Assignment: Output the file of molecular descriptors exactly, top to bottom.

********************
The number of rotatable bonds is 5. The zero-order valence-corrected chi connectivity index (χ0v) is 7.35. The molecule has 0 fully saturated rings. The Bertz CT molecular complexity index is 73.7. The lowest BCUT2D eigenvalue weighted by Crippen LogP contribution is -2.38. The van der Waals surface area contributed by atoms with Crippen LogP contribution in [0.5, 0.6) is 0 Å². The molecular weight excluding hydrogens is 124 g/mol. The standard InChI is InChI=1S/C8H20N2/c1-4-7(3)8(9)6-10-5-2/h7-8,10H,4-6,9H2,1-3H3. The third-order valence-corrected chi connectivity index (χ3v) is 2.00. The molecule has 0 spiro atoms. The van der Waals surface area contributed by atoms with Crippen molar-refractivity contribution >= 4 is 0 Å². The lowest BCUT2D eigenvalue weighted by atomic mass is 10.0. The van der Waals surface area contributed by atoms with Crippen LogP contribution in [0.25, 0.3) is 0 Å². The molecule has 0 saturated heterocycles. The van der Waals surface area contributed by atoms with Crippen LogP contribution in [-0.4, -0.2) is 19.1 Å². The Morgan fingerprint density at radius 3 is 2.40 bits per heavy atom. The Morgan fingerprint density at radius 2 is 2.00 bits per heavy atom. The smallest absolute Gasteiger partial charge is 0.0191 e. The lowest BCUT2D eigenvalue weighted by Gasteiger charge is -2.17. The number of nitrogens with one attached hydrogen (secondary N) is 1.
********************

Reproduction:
The number of rotatable bonds is 5. The zero-order valence-corrected chi connectivity index (χ0v) is 7.35. The molecule has 0 fully saturated rings. The Bertz CT molecular complexity index is 73.7. The lowest BCUT2D eigenvalue weighted by Crippen LogP contribution is -2.38. The van der Waals surface area contributed by atoms with Crippen LogP contribution in [0.5, 0.6) is 0 Å². The molecular weight excluding hydrogens is 124 g/mol. The standard InChI is InChI=1S/C8H20N2/c1-4-7(3)8(9)6-10-5-2/h7-8,10H,4-6,9H2,1-3H3. The third-order valence-corrected chi connectivity index (χ3v) is 2.00. The molecule has 0 spiro atoms. The van der Waals surface area contributed by atoms with Crippen molar-refractivity contribution >= 4 is 0 Å². The lowest BCUT2D eigenvalue weighted by atomic mass is 10.0. The van der Waals surface area contributed by atoms with Crippen LogP contribution in [0.25, 0.3) is 0 Å². The molecule has 0 saturated heterocycles. The van der Waals surface area contributed by atoms with Crippen LogP contribution in [-0.4, -0.2) is 19.1 Å². The Morgan fingerprint density at radius 3 is 2.40 bits per heavy atom. The Morgan fingerprint density at radius 2 is 2.00 bits per heavy atom. The smallest absolute Gasteiger partial charge is 0.0191 e. The lowest BCUT2D eigenvalue weighted by Gasteiger charge is -2.17. The number of nitrogens with one attached hydrogen (secondary N) is 1.